Free Agency

The next thing to consider is free agency.  It’s often most equitable to have some sort of process to bring free agents on to your roster.  Waivers is a great way to do that and it’s very easy.  Set up a weekly waiver lineup, most systems do this automatically, and let it run.  Most often it’s the worst team by record or worst team that week that gets the top spot and you work your way down the list from there.  Auctions are another way to go and that provides owners the opportunity to bid for players and win even if you have a good team.  You could also open up free agency and let it be a free for all!  I don’t advise that, but I’ve seen it and it can be fun to watch.  Typically there is a blackout period during games so that teams can’t pull in backups under the other owners noses right when a player gets injured.


For the playoffs there is a lot to consider.  How many teams get in?  How many weeks are the playoffs?  Do you play week 17 when some NFL teams rest players?  Do you play multiple weeks and add up the scores?  These are questions that you have to answer based on your ownerships wants and needs but no matter what you do, make sure it’s fun.  End the season on an exciting note.  In my main league, we actually have everyone join the playoffs.  While this would seemingly devalue the regular season, I have found people jockey for position as the top 4 teams get a first round bye, so there is motivation to do well.  Then, anyone who can win 3 or 4 weeks in a row wins it all.  I’ve also been in league where playoffs are special and only a few teams get in, that’s cool too and has the added cache of “making it” for the owners.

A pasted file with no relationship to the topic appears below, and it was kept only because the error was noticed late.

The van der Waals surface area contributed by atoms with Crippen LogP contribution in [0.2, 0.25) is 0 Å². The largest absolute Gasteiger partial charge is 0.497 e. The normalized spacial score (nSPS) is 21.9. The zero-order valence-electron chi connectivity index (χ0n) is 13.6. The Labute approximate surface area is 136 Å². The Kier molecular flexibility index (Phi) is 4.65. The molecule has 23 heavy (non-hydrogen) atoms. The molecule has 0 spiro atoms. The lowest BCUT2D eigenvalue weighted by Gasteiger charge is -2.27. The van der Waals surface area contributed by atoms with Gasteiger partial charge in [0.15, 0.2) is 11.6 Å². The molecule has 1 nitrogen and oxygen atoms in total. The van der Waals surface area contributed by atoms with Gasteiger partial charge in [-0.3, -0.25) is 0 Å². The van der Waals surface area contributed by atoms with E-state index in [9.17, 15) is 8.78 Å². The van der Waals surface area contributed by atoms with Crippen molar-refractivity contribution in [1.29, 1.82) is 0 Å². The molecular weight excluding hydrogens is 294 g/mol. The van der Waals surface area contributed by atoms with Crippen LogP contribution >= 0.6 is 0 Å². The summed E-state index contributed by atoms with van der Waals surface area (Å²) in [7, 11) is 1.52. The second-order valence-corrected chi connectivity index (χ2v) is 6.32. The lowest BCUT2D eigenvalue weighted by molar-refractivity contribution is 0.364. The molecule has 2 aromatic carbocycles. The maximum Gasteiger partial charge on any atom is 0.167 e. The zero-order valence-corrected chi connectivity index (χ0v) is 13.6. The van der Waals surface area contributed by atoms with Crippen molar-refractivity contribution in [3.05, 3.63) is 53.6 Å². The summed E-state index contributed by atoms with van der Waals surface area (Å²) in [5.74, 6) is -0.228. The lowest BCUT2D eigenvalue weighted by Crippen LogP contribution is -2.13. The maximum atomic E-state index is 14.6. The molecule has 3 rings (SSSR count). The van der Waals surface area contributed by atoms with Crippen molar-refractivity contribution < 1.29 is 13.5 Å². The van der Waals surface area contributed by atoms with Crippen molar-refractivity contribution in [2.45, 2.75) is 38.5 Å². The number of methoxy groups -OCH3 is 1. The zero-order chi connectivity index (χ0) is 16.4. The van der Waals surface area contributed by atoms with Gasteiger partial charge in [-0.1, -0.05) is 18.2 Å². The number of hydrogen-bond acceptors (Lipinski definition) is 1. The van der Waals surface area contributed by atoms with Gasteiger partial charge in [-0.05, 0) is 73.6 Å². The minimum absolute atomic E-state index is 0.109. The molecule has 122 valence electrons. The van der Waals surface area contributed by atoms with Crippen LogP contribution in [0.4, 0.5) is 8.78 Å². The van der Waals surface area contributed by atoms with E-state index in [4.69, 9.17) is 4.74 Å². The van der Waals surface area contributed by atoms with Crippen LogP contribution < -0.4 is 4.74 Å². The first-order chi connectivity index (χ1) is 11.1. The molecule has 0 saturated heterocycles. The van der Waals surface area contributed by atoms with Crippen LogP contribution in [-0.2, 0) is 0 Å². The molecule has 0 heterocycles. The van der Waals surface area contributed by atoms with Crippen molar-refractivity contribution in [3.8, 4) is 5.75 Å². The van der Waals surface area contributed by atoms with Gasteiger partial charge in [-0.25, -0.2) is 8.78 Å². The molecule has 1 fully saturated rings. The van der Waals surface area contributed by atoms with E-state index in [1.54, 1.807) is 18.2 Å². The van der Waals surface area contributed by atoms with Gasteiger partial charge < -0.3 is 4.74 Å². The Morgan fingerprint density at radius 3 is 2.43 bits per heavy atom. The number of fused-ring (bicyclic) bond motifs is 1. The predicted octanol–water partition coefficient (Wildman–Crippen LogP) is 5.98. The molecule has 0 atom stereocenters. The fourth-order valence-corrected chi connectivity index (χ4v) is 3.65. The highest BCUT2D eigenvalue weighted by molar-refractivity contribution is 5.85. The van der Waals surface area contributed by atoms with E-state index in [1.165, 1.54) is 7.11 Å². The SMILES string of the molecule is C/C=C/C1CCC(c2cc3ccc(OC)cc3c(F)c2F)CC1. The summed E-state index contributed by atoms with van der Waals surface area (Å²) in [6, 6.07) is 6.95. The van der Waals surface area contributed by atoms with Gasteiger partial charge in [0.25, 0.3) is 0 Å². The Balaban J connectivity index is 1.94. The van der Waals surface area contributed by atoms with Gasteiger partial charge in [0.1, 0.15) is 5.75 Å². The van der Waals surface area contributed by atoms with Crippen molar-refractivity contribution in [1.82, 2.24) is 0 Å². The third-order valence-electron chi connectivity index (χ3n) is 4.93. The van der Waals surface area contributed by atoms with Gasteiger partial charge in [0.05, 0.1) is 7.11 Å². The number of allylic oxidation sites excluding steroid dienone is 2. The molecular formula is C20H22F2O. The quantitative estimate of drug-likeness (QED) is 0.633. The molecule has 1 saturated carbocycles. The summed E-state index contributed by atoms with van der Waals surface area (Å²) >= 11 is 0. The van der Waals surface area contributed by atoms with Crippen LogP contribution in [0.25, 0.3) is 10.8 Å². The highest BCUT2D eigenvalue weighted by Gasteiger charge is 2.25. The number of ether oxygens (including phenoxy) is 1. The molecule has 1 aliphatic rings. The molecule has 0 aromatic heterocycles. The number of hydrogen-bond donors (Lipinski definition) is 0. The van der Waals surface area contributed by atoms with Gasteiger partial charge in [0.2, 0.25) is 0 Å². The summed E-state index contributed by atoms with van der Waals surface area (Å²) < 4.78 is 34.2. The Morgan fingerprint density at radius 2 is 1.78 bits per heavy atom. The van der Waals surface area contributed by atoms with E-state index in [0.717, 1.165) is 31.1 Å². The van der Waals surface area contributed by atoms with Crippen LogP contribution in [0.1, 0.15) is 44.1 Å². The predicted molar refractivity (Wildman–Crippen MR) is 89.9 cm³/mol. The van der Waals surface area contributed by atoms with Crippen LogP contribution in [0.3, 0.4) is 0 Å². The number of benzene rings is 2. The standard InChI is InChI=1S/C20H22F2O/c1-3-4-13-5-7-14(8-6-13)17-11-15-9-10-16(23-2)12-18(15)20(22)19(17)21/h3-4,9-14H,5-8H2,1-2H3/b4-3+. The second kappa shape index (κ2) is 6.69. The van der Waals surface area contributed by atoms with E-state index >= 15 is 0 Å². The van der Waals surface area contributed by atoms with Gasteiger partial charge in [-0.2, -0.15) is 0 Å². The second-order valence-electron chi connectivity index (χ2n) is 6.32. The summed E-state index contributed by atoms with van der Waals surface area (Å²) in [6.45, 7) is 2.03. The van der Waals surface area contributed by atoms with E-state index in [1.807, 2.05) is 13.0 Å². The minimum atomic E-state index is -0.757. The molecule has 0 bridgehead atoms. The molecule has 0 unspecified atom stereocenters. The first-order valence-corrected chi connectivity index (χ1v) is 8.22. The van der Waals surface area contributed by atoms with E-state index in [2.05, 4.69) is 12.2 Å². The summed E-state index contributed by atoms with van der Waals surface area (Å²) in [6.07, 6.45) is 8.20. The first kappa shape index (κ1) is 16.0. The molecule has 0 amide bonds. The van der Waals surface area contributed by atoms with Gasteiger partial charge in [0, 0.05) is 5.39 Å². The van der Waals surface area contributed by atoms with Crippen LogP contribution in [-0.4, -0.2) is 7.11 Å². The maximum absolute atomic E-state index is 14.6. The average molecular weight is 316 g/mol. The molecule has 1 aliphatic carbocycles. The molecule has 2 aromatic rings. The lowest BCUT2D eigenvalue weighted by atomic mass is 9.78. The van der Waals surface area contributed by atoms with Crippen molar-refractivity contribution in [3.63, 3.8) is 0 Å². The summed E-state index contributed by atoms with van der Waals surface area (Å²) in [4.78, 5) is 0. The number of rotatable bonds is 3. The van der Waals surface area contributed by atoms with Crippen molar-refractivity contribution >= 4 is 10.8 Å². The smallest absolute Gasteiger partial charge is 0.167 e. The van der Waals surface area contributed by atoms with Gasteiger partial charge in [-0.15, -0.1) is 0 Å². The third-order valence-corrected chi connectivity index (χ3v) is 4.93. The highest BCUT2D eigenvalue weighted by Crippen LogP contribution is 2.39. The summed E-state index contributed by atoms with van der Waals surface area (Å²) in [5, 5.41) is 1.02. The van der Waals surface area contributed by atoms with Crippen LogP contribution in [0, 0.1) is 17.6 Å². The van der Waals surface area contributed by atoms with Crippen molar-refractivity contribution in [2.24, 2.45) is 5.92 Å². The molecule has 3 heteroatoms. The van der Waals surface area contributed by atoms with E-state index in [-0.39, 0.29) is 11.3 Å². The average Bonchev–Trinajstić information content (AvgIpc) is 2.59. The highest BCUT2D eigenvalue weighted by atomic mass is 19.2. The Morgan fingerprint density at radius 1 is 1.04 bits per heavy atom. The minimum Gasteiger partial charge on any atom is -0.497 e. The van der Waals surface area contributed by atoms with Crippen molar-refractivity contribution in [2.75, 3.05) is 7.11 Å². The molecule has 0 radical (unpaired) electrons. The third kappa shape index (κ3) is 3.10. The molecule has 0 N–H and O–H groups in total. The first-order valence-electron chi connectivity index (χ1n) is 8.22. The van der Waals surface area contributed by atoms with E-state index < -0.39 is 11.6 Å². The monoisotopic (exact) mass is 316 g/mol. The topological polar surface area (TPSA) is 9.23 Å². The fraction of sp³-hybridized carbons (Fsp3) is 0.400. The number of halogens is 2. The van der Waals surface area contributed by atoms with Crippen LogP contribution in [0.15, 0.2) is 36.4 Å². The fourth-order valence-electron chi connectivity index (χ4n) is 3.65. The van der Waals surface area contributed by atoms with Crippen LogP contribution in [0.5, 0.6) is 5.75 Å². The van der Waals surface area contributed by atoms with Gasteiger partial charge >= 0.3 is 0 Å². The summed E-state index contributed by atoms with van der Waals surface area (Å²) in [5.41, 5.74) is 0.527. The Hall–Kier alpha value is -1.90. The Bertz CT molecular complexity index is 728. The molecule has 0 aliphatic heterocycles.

If you are starting a money league, and most are, you have to have an efficient way to gather and distribute funds.  I can’t stress this enough. In my money league I used to accept anything and I would get checks, cash, digital transfers from many different banks which would require me to set up an accepting account.  This was, quite frankly, a pain in the butt!  Once I was tired of that I made a rule that you can pay two ways, by check or by PayPal.  Most of my league pays by PayPal now and it’s very easy and efficient.  I take funds in, they sit in my paypal account all season and then get distributed back accordingly.  payouts can be a pain, make sure you make it easy on yourself.  Another thought on payouts is to consider how much the winner gets and what other payouts you may have.  We have $15 payouts each week to the highest scoring team.  This helps make sure nobody is taking a dive.  If you win 2 weeks you make up have your buy-in.  Not a bad incentive.

As you can see, there are many, many decisions to be made and we’ve just covered the basics here.  At the end, what I would advise is to make your league as simple and efficient as possible, which is engaging to most people.  Make the scoring, waivers and scheduling fair.  Make the playoffs exciting and make the payouts easy.  If you can accomplish these things, you’re league will last a long time.  Next article we’ll start to get into roster building strategy by looking at start up drafts.